The jazz duo affords its participants wonderful opportunities to stretch out creatively. Ideas, suggestions and negotiations of all musical kinds percolate back and forth. And, in the best of instances, they birth new nuggets for further development and exploration. At the same time, the duet framework can possibly limit, as competitive natures and stylistic dichotomies might overtake the mutual partnership and pose distraction. Duality
, which features the marvelous talents of pianist Kenny Drew, Jr.
and guitarist Larry Coryell
, epitomizes the absolute best in piano-guitar duo playing. The improvisational banter, the interplay and feeding of ideas throughout this effort is pure listening joy. Drew and Coryell work so well together that interest never wanes, regardless of tempo, tune or musical genre. What emanates from the musical mind-melding of these the two superbly cooperative and inventive artists is jazz elegance, swing, and subtle, creative power. Horace Silver
's "Silver's Serenade" sends the duo mission off on a neat mid-tempo foray. Whether guitar takes the melody, as Coryell's mellow playing does on this cut, or Drew's keyboard elsewhere, the result is a richness, a fullness easily giving an illusion of a larger musical unit. Both these fine players understand and brilliantly display the subtleties of accompanying a soloist. "Farmer's Waltz" lilts lightly, with Drew and Coryell stretching out and never straining.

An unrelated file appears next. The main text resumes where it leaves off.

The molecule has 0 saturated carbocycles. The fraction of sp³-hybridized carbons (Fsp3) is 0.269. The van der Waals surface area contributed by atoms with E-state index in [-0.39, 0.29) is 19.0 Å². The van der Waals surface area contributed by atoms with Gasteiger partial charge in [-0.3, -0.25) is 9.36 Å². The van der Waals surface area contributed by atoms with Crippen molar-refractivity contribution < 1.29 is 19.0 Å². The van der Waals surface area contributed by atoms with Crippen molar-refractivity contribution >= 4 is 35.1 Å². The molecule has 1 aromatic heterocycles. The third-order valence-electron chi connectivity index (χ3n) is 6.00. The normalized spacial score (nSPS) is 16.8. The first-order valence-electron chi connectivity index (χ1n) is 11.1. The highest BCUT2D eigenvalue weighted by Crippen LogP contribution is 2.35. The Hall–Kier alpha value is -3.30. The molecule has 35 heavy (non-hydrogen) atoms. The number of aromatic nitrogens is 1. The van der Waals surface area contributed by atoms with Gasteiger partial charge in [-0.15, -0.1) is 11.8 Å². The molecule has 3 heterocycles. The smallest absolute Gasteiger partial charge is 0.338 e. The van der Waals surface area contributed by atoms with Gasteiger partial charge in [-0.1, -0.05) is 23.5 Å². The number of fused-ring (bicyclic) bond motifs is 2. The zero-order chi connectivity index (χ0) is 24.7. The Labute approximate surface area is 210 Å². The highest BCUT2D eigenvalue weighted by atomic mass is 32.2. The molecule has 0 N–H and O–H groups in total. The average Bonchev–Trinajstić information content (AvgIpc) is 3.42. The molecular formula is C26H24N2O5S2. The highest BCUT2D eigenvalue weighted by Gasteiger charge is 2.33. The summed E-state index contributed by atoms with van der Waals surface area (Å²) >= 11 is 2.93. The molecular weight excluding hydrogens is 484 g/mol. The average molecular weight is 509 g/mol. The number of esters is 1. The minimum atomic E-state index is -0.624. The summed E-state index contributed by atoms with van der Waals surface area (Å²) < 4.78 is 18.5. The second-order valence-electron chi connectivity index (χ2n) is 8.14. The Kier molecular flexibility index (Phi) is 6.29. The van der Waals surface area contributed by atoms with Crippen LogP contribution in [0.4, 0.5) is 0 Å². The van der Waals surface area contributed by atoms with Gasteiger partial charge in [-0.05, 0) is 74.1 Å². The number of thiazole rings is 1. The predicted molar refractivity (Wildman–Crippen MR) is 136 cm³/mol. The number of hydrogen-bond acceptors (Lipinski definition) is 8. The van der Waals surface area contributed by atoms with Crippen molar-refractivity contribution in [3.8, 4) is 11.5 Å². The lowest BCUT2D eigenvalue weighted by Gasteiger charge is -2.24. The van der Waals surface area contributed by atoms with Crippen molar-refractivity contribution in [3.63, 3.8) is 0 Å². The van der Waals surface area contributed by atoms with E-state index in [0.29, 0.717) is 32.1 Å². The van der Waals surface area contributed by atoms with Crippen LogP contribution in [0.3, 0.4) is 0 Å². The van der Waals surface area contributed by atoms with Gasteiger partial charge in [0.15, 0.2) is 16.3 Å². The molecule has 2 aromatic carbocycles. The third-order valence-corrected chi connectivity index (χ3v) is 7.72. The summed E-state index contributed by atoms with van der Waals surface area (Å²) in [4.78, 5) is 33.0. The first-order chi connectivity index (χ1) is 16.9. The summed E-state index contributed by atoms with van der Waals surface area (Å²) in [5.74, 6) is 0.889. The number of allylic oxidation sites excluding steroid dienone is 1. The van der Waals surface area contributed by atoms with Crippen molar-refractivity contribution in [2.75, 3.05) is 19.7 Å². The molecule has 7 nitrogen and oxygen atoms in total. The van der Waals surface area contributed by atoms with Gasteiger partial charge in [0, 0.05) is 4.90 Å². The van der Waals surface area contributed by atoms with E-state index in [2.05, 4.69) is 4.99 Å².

Drew's touch, as his ability to stretch an improvisational idea, is all taste, with technique never dominating musicality. Likewise, Coryell deploys masterful technical wizardry to grab an idea, run with it and share.
What makes Duality
so much fun is the respect that permeates it; this is no cutting contest. Drew, ever the technician, and Coryell, a true virtuoso, take snippets of ideas, and permutate and volley them back and forth. "The Night Has a Thousand Eyes" puts the duo in a fire-starter, up-tempo environment; both answer the bell, with ideas drawn from their respective, burning technical abilities. Each player contributes original compositions as well: Coryell with three; and Drew with two.
There's occasional subtle humor and note play, too, with Drew quoting a comped "New York, New York" during Charles Mingus
"Nostalgia in Times Square." Coryell's "Oil on Water" broods, and Drew's salute to Hank Jones
, "Goodbye, Mr. Jones," swings. "Duality: Nenad's Sonata" sends up Coryell's acoustic and amplified guitars running rapid fragments and comping chords in a stellar multi-movement showcase of strum. Bobby Timmons
' classic, "Moanin,'" gets a cool, swinging treatment, with both Drew and Coryell displaying marvelous, soulful statements. Duality
is a prime example of first class musicianship and sublime improvisational partnership. Duo albumsor that of any sized ensemblesimply don't get more enjoyable than this.